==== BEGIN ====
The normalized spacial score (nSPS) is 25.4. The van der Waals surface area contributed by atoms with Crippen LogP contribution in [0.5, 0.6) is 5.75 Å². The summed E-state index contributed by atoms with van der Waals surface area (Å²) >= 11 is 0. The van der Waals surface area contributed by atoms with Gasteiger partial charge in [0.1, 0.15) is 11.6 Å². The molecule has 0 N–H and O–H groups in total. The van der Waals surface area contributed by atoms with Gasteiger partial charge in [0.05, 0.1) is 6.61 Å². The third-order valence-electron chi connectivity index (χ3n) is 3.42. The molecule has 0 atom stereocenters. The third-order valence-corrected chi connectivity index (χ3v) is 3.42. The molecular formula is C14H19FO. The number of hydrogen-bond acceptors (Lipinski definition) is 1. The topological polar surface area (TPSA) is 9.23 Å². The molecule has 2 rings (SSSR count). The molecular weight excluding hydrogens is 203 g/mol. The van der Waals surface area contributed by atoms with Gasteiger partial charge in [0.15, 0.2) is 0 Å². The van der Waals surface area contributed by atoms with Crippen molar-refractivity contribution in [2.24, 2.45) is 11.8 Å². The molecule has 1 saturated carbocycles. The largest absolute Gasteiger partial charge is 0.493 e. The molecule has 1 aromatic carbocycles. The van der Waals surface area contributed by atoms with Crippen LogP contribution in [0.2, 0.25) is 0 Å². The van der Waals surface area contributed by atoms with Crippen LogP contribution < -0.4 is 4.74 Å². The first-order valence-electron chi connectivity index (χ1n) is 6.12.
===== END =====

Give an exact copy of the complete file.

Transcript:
The normalized spacial score (nSPS) is 25.4. The van der Waals surface area contributed by atoms with Crippen LogP contribution in [0.5, 0.6) is 5.75 Å². The summed E-state index contributed by atoms with van der Waals surface area (Å²) >= 11 is 0. The van der Waals surface area contributed by atoms with Gasteiger partial charge in [0.1, 0.15) is 11.6 Å². The molecule has 0 N–H and O–H groups in total. The van der Waals surface area contributed by atoms with Gasteiger partial charge in [0.05, 0.1) is 6.61 Å². The third-order valence-electron chi connectivity index (χ3n) is 3.42. The molecule has 0 atom stereocenters. The third-order valence-corrected chi connectivity index (χ3v) is 3.42. The molecular formula is C14H19FO. The number of hydrogen-bond acceptors (Lipinski definition) is 1. The topological polar surface area (TPSA) is 9.23 Å². The molecule has 2 rings (SSSR count). The molecular weight excluding hydrogens is 203 g/mol. The van der Waals surface area contributed by atoms with Gasteiger partial charge in [0.15, 0.2) is 0 Å². The van der Waals surface area contributed by atoms with Crippen molar-refractivity contribution in [2.24, 2.45) is 11.8 Å². The molecule has 1 saturated carbocycles. The largest absolute Gasteiger partial charge is 0.493 e. The molecule has 1 aromatic carbocycles. The van der Waals surface area contributed by atoms with Crippen LogP contribution in [0.2, 0.25) is 0 Å². The van der Waals surface area contributed by atoms with Crippen LogP contribution < -0.4 is 4.74 Å². The first-order valence-electron chi connectivity index (χ1n) is 6.12.